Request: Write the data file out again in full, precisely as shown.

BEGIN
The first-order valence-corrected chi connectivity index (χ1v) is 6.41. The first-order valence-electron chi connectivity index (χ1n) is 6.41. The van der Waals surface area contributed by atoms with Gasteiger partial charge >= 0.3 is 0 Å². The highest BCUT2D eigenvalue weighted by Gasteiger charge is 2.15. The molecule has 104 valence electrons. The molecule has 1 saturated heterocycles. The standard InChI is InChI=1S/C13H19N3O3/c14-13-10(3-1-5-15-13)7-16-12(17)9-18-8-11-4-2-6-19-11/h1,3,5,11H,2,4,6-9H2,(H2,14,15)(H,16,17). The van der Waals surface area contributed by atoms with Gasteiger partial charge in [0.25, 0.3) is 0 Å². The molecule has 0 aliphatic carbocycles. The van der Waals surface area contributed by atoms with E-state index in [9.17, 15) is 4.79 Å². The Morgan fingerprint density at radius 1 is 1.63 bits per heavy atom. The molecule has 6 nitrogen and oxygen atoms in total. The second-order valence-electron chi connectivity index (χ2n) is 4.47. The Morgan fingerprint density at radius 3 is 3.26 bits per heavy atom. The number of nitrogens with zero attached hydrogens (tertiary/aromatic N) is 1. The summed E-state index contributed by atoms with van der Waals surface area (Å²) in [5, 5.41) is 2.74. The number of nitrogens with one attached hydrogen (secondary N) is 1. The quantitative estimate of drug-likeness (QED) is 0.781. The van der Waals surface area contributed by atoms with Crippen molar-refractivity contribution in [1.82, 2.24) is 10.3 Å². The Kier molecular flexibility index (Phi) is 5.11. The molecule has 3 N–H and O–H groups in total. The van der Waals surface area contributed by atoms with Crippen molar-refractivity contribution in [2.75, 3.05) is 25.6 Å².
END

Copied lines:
The first-order valence-corrected chi connectivity index (χ1v) is 6.41. The first-order valence-electron chi connectivity index (χ1n) is 6.41. The van der Waals surface area contributed by atoms with Gasteiger partial charge >= 0.3 is 0 Å². The highest BCUT2D eigenvalue weighted by Gasteiger charge is 2.15. The molecule has 104 valence electrons. The molecule has 1 saturated heterocycles. The standard InChI is InChI=1S/C13H19N3O3/c14-13-10(3-1-5-15-13)7-16-12(17)9-18-8-11-4-2-6-19-11/h1,3,5,11H,2,4,6-9H2,(H2,14,15)(H,16,17). The van der Waals surface area contributed by atoms with Gasteiger partial charge in [0.25, 0.3) is 0 Å². The molecule has 0 aliphatic carbocycles. The van der Waals surface area contributed by atoms with E-state index in [9.17, 15) is 4.79 Å². The Morgan fingerprint density at radius 1 is 1.63 bits per heavy atom. The molecule has 6 nitrogen and oxygen atoms in total. The second-order valence-electron chi connectivity index (χ2n) is 4.47. The Morgan fingerprint density at radius 3 is 3.26 bits per heavy atom. The number of nitrogens with zero attached hydrogens (tertiary/aromatic N) is 1. The summed E-state index contributed by atoms with van der Waals surface area (Å²) in [5, 5.41) is 2.74. The number of nitrogens with one attached hydrogen (secondary N) is 1. The quantitative estimate of drug-likeness (QED) is 0.781. The van der Waals surface area contributed by atoms with Crippen molar-refractivity contribution in [1.82, 2.24) is 10.3 Å². The Kier molecular flexibility index (Phi) is 5.11. The molecule has 3 N–H and O–H groups in total. The van der Waals surface area contributed by atoms with Crippen molar-refractivity contribution in [2.75, 3.05) is 25.6 Å².